Secondly, the healed man that wanted to follow Christ.  Christ says no.  This goes to show us that we all have a vocation that God has in mind for us.  This man wanted to be a person that sat at the feet of Christ and was taught.  Jesus had different plan for him and sent him back to his home to preach about Jesus.  We all have a path God intends for us, that we were made specifically for, and that we were given the gifts to achieve.  We may want to talk ourselves into another path sometimes that isn’t intended for us, but we need to really listen to God for that calling, like the healed man did. 

Monday, November 22, 2010

November 22, 2010 – Sirach 8-9

Ch 8:18 is a message to all our young, and sometimes old, people that think that YouTube, Facebook, twitter and the like are a great way to get exposure.  You shouldn’t do things in front of strangers unless you are ready for them to whatever they please with it.  And you never know who is recording you these days with all the phones, which really aren’t phones anymore.  We must always be on our guard that we only do things we are proud of or that will not be embarrassing.  I know it is hard not to be embarrassing sometimes, but we should never open ourselves up to that on purpose.  If you do something accidentally and someone happens to catch it and embarrasses you, that is unfair and on their conscience.  But if you seek attention by doing something inappropriate and get caught on film, you really have no one to blame but yourself.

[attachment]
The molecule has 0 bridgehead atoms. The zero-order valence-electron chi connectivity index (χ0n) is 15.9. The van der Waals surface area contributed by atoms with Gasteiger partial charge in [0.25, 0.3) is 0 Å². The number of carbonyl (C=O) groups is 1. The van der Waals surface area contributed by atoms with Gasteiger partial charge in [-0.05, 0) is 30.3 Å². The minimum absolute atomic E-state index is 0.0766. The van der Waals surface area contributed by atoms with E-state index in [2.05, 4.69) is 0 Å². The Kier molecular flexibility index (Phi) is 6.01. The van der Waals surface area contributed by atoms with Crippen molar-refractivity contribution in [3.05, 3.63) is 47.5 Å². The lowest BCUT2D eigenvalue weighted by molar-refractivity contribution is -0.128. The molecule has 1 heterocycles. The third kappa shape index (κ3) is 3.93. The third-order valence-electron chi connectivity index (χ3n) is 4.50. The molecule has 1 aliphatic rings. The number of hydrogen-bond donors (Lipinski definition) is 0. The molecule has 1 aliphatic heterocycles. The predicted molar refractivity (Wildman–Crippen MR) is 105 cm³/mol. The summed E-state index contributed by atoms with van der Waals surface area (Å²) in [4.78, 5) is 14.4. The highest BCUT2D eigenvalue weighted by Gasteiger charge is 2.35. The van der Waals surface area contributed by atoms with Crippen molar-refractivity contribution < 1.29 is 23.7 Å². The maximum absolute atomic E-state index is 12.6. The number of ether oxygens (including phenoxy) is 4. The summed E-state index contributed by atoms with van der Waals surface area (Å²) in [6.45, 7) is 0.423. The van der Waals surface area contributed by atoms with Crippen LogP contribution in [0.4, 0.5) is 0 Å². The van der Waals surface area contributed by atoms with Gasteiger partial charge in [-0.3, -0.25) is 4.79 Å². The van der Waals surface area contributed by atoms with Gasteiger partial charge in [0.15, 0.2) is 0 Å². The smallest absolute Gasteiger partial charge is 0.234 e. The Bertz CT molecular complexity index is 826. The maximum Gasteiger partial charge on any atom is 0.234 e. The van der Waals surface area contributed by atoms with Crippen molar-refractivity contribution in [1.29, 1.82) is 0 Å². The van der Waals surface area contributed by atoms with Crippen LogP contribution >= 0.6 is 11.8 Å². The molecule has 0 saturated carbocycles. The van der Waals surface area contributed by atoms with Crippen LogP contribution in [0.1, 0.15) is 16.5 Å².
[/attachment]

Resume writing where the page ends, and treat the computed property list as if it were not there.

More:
This is also a guide for who to surround yourself with and who not to hang around.  It is a very simple and old guide, but I can’t really think of anything better or more appropriate that could be said.  It seems like with most the reading in Sirach, the world is in disagreement with Sirach’s advise.   

Sunday, November 21, 2010

November 21, 2010 – Exodus 38